Is 2014 Fitzgerald’s Last Season In Arizona?

Kent Somers of writes that 2014 may be star wide receiver Larry Fitzgerald‘s last season with the Cardinals. Somers notes that Fitzgerald’s salary cap figure jumps from $15MM in 2014 to $23.6MM in 2015, a number that could represent as much as one-fifth of the team’s entire cap. Citing Jason Fitzgerald of, Somers adds that the Cardinals already have $135MM committed to the 2015 cap, and that number does not include a quarterback (Carson Palmer‘s contract voids five days after the 2014 Super Bowl).

The Arizona front office has expressed a desire to keep Fitzgerald in a Cardinals uniform for the rest of his career, but if Fitzgerald himself feels the same way–and he says he does–he would probably have to agree to restructure his current deal and accept a contract with an average annual value of $6MM to $8MM. Otherwise, he could be traded or released, but those options come with their own set of problems.

A release of Fitzgerald would save the Cardinals $9.2MM of cap room, but it would also force the team to take a hit of $14.4MM. However, a release is still more likely than a trade. As Jason Fitzgerald observes, “[Larry] Fitzgerald is set to earn $16.25 million and $15.25 million in 2015 and 2016 respectively, highest in the NFL over the two-year period. For someone who would be a 32-year-old receiver who has not produced a 1,000-yard season since 2011, no team would likely even consider paying close to that number.” Furthermore, Larry Fitzgerald is owed an $8MM roster bonus in March 2015, which means Arizona would have limited time to trade him.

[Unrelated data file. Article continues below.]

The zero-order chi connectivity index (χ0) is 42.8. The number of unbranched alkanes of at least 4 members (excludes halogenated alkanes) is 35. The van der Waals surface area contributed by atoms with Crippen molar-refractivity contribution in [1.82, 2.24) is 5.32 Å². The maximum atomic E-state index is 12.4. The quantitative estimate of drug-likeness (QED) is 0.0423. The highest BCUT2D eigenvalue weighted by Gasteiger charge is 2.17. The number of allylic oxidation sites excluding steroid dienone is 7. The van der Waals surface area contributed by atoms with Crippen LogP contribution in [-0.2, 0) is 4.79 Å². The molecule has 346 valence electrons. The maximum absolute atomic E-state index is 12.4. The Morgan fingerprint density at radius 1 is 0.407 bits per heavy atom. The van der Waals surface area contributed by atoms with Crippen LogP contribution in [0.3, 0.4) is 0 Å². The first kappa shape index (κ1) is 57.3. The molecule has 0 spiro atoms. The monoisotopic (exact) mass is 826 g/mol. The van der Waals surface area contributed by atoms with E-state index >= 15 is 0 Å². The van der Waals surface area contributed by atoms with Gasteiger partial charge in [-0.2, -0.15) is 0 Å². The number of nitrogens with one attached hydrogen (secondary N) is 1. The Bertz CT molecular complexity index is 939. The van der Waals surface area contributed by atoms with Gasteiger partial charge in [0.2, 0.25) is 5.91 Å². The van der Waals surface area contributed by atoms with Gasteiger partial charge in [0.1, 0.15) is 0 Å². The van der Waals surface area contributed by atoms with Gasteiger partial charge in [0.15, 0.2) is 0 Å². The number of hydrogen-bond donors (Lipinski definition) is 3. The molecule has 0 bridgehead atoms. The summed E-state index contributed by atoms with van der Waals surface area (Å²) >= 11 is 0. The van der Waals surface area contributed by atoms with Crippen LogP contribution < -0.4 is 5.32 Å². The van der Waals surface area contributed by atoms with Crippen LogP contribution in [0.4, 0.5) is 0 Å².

Of course, there are also the on-field ramifications to consider. Fitzgerald will be on the wrong side of 30 in August, and although Pro Football Focus’ advanced metrics (subscription required) rated him as the 11th best receiver in 2013 (out of 111 eligible receivers), his days as a true No. 1 wideout are probably limited. If he performs well in 2014, he retains a fair amount of leverage, but if he shows signs of aging–or if players like Michael Floyd should take the next step–that leverage obviously takes a hit. If the Cardinals as a team show that they are still lagging behind the Seahawks and 49ers in the loaded NFC West, then Fitzgerald may want to move on to a club with more realistic championship hopes.

Fitzgerald has always been the consummate professional. An eight-time Pro Bowler, he may well be the best player in franchise history, is probably Canton-bound when his playing days are over, and has been a consistent and positive presence in the community. As the Cardinals look to improve on last season’s 10-6 mark that was still not good enough to get into the playoffs, thoughts about his contract are not a hot topic of conversation just yet. But they will be soon, and Cardinals fans will surely want to savor watching Fitzgerald in 2014, just in case.

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